Calverton Fish Farm came into operation in the 1930s. It was built by the Trent River Board to produce brown and rainbow trout.
Today it concentrates on producing coarse fish such as chub (pictured here), dace and barbel. Half a million fish are produced every year. Coarse fish are those caught by anglers and then returned to the water.
Alan Henshaw is team leader at the farm. He has spent 25 years there. He said: "The farm is dedicated to one thing only - to produce fish for stocking rivers, canals and lakes the length and breadth of England and Wales."
The farm has a specialist hatchery where fish can be brought on. Eggs are stripped from adult fish in one part of the building and then passed to another via a hatch and laid in special trays.
The hatchery is the most important part of the farm. It enables the production of all the larvae needed for stocking the farm. Without the larvae there would be no fish to produce.
In a series of greenhouses you will find the first year fish. The greenhouses enable the water to warm up prompting quicker growth.
There are six ponds within the greenhouse, each with its own automated feeding system. Each pond can contain up to 30,000 young fish. The greenhouses were installed in summer 2009.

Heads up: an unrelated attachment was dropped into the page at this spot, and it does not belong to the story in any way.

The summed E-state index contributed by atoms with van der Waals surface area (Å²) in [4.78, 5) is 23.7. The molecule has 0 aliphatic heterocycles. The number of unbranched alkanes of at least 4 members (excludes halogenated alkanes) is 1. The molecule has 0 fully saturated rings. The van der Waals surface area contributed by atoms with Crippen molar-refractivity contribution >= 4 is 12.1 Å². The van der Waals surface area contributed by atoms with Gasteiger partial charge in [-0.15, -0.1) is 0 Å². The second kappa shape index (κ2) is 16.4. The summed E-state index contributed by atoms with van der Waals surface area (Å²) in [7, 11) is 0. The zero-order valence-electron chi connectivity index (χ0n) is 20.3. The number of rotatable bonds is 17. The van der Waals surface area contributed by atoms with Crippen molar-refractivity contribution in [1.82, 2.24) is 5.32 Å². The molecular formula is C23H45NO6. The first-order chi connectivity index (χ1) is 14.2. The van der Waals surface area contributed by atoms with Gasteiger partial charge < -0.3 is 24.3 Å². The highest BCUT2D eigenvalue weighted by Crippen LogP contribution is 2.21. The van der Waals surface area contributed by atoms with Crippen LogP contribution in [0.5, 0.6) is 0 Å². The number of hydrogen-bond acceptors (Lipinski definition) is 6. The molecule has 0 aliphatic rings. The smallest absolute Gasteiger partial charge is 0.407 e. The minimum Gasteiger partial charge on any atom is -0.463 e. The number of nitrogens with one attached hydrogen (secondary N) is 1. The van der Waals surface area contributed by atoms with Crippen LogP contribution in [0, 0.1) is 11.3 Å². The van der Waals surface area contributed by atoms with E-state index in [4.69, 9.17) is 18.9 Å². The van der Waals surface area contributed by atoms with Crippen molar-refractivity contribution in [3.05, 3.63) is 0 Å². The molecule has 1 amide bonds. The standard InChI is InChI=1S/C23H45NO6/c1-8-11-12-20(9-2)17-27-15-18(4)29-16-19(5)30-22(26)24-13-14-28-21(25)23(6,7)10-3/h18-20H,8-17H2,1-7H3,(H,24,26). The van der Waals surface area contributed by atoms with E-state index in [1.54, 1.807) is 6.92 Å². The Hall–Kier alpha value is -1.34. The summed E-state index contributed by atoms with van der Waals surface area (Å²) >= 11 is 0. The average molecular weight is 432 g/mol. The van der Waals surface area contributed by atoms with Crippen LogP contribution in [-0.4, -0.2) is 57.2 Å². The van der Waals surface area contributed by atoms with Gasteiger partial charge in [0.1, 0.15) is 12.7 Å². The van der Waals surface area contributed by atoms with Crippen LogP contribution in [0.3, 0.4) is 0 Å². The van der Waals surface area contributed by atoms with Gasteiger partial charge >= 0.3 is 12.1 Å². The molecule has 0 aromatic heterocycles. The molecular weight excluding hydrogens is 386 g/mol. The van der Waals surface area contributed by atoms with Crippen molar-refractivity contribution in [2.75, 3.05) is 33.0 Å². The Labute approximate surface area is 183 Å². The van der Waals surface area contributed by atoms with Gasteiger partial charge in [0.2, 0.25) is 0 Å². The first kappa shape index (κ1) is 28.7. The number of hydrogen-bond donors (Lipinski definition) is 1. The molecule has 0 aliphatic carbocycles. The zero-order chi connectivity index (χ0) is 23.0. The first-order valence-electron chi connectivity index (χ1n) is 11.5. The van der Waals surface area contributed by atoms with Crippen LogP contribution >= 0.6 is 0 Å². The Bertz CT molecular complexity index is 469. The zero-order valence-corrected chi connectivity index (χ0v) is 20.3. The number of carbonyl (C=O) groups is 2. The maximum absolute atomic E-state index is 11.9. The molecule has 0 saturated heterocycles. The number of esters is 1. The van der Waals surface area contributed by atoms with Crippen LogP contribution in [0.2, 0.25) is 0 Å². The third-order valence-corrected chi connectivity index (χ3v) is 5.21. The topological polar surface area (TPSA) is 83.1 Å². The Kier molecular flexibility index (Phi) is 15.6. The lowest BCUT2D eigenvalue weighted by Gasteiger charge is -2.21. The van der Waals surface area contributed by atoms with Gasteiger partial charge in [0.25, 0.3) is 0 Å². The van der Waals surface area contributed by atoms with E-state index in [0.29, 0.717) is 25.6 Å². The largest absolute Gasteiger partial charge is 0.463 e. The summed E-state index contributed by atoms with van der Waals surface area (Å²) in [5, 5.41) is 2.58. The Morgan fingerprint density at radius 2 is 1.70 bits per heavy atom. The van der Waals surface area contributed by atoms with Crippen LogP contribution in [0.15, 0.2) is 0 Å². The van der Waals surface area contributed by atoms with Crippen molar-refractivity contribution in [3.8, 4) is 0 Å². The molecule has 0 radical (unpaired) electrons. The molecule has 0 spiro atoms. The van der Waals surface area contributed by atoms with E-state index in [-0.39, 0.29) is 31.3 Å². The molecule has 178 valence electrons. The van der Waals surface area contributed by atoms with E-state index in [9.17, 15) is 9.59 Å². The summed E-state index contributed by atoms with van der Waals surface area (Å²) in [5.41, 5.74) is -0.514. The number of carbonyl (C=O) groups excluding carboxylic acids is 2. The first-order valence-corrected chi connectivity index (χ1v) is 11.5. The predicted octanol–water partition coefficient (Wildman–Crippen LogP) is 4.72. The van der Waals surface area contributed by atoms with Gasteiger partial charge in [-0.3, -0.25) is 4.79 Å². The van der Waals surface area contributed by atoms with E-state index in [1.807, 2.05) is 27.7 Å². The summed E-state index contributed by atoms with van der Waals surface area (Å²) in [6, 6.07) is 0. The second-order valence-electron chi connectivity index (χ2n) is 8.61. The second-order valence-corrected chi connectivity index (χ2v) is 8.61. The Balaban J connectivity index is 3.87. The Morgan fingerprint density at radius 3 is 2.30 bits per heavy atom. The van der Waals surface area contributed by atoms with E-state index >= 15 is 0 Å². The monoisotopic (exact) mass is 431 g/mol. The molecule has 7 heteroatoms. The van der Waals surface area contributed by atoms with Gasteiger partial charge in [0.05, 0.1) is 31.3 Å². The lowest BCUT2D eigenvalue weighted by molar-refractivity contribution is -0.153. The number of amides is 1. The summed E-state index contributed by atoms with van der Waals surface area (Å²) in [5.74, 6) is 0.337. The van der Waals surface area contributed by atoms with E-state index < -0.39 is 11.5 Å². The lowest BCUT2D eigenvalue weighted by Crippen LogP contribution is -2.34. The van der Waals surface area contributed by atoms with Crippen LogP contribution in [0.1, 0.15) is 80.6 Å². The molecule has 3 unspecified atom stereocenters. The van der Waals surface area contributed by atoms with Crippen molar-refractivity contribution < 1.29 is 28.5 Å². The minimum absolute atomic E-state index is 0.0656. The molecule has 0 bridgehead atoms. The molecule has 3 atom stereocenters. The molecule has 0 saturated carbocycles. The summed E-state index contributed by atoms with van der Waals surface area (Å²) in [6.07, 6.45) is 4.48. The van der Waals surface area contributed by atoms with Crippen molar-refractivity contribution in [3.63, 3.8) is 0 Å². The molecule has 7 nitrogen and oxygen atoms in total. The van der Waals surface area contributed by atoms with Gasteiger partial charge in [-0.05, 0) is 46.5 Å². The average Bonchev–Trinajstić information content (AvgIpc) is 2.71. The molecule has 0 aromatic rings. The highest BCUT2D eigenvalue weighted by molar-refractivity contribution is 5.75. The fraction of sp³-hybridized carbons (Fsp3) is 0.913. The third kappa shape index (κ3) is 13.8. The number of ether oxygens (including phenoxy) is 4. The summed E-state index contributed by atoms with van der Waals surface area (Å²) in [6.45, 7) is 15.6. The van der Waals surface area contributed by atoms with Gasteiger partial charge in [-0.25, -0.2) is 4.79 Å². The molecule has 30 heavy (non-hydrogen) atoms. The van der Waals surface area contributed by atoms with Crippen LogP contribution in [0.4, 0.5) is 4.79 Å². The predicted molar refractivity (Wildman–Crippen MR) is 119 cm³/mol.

The fish spend their first summer undercover. They are somewhat mollycoddled and will even be given extra food rations if necessary. In their second year, life gets harder.
By year two the fish are outdoors. There are two outdoor sections on the farm - this is close to the greenhouses, the other is across the road. In each pond are 60,000 fish of half a dozen different species.
These are the ponds across the road from the farm. Automatic feeders provide food at specific points of the day. The fish have to fight for the food which toughens them up for when they are released into the wild.
Sheep play an important role. They eat the grass so the workers can concentrate on the fish. Once the fish are released they could enjoy a long life. Barbel can live for more than 20 years. Dace live around 10 years.
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